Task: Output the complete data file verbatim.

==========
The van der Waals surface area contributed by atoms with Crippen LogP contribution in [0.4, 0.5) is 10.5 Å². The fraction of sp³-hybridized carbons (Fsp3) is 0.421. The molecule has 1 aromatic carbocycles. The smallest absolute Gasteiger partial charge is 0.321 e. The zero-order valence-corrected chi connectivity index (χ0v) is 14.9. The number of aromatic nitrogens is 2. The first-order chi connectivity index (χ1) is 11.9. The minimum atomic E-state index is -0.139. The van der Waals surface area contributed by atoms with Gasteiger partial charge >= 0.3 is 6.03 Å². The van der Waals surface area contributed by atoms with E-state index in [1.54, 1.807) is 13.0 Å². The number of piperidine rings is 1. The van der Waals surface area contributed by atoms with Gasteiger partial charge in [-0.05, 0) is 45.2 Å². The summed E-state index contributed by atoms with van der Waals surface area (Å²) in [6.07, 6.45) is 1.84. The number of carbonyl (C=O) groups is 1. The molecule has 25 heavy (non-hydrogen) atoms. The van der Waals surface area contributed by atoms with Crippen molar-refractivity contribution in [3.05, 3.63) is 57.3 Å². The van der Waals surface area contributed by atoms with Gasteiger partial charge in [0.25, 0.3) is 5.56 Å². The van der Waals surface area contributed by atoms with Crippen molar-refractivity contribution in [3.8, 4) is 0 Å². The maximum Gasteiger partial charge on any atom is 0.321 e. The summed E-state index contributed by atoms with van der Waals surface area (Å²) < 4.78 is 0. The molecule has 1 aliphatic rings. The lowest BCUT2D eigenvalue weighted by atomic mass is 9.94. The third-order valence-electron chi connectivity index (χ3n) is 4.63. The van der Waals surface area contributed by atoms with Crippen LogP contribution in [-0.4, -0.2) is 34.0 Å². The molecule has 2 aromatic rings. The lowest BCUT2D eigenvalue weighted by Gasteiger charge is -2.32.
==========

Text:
The van der Waals surface area contributed by atoms with Crippen LogP contribution in [0.4, 0.5) is 10.5 Å². The fraction of sp³-hybridized carbons (Fsp3) is 0.421. The molecule has 1 aromatic carbocycles. The smallest absolute Gasteiger partial charge is 0.321 e. The zero-order valence-corrected chi connectivity index (χ0v) is 14.9. The number of aromatic nitrogens is 2. The first-order chi connectivity index (χ1) is 11.9. The minimum atomic E-state index is -0.139. The van der Waals surface area contributed by atoms with Gasteiger partial charge >= 0.3 is 6.03 Å². The van der Waals surface area contributed by atoms with E-state index in [1.54, 1.807) is 13.0 Å². The number of piperidine rings is 1. The van der Waals surface area contributed by atoms with Gasteiger partial charge in [-0.05, 0) is 45.2 Å². The summed E-state index contributed by atoms with van der Waals surface area (Å²) in [6.07, 6.45) is 1.84. The number of carbonyl (C=O) groups is 1. The molecule has 25 heavy (non-hydrogen) atoms. The van der Waals surface area contributed by atoms with Crippen molar-refractivity contribution in [3.05, 3.63) is 57.3 Å². The van der Waals surface area contributed by atoms with Gasteiger partial charge in [0.25, 0.3) is 5.56 Å². The van der Waals surface area contributed by atoms with Crippen molar-refractivity contribution in [3.8, 4) is 0 Å². The maximum Gasteiger partial charge on any atom is 0.321 e. The summed E-state index contributed by atoms with van der Waals surface area (Å²) < 4.78 is 0. The molecule has 1 aliphatic rings. The lowest BCUT2D eigenvalue weighted by atomic mass is 9.94. The third-order valence-electron chi connectivity index (χ3n) is 4.63. The van der Waals surface area contributed by atoms with Crippen LogP contribution in [-0.4, -0.2) is 34.0 Å². The molecule has 2 aromatic rings. The lowest BCUT2D eigenvalue weighted by Gasteiger charge is -2.32.